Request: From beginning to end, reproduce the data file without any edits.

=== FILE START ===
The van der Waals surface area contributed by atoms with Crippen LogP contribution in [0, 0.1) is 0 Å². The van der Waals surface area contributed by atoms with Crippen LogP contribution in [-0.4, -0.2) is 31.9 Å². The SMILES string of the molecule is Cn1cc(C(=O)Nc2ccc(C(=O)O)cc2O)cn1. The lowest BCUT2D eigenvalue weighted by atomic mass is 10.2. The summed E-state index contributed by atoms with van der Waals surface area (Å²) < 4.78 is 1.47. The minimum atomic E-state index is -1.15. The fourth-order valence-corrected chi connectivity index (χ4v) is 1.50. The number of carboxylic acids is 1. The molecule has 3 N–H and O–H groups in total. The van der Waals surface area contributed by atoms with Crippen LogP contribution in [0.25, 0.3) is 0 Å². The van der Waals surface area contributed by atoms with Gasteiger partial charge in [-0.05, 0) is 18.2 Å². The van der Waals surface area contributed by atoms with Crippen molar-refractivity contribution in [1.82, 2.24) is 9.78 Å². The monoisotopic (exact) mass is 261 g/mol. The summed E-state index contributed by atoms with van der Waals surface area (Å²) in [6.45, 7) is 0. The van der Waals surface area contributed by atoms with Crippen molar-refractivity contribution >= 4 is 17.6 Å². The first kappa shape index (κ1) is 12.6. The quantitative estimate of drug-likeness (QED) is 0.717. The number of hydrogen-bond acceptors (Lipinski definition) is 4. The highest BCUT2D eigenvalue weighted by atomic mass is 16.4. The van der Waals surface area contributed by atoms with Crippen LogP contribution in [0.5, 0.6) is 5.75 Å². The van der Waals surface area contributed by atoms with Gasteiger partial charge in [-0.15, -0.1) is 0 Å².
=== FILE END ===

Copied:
The van der Waals surface area contributed by atoms with Crippen LogP contribution in [0, 0.1) is 0 Å². The van der Waals surface area contributed by atoms with Crippen LogP contribution in [-0.4, -0.2) is 31.9 Å². The SMILES string of the molecule is Cn1cc(C(=O)Nc2ccc(C(=O)O)cc2O)cn1. The lowest BCUT2D eigenvalue weighted by atomic mass is 10.2. The summed E-state index contributed by atoms with van der Waals surface area (Å²) < 4.78 is 1.47. The minimum atomic E-state index is -1.15. The fourth-order valence-corrected chi connectivity index (χ4v) is 1.50. The number of carboxylic acids is 1. The molecule has 3 N–H and O–H groups in total. The van der Waals surface area contributed by atoms with Crippen LogP contribution in [0.25, 0.3) is 0 Å². The van der Waals surface area contributed by atoms with Gasteiger partial charge in [-0.05, 0) is 18.2 Å². The van der Waals surface area contributed by atoms with Crippen molar-refractivity contribution in [1.82, 2.24) is 9.78 Å². The monoisotopic (exact) mass is 261 g/mol. The summed E-state index contributed by atoms with van der Waals surface area (Å²) in [6.45, 7) is 0. The van der Waals surface area contributed by atoms with Crippen molar-refractivity contribution >= 4 is 17.6 Å². The first kappa shape index (κ1) is 12.6. The quantitative estimate of drug-likeness (QED) is 0.717. The number of hydrogen-bond acceptors (Lipinski definition) is 4. The highest BCUT2D eigenvalue weighted by atomic mass is 16.4. The van der Waals surface area contributed by atoms with Crippen LogP contribution in [0.5, 0.6) is 5.75 Å². The van der Waals surface area contributed by atoms with Gasteiger partial charge in [-0.15, -0.1) is 0 Å².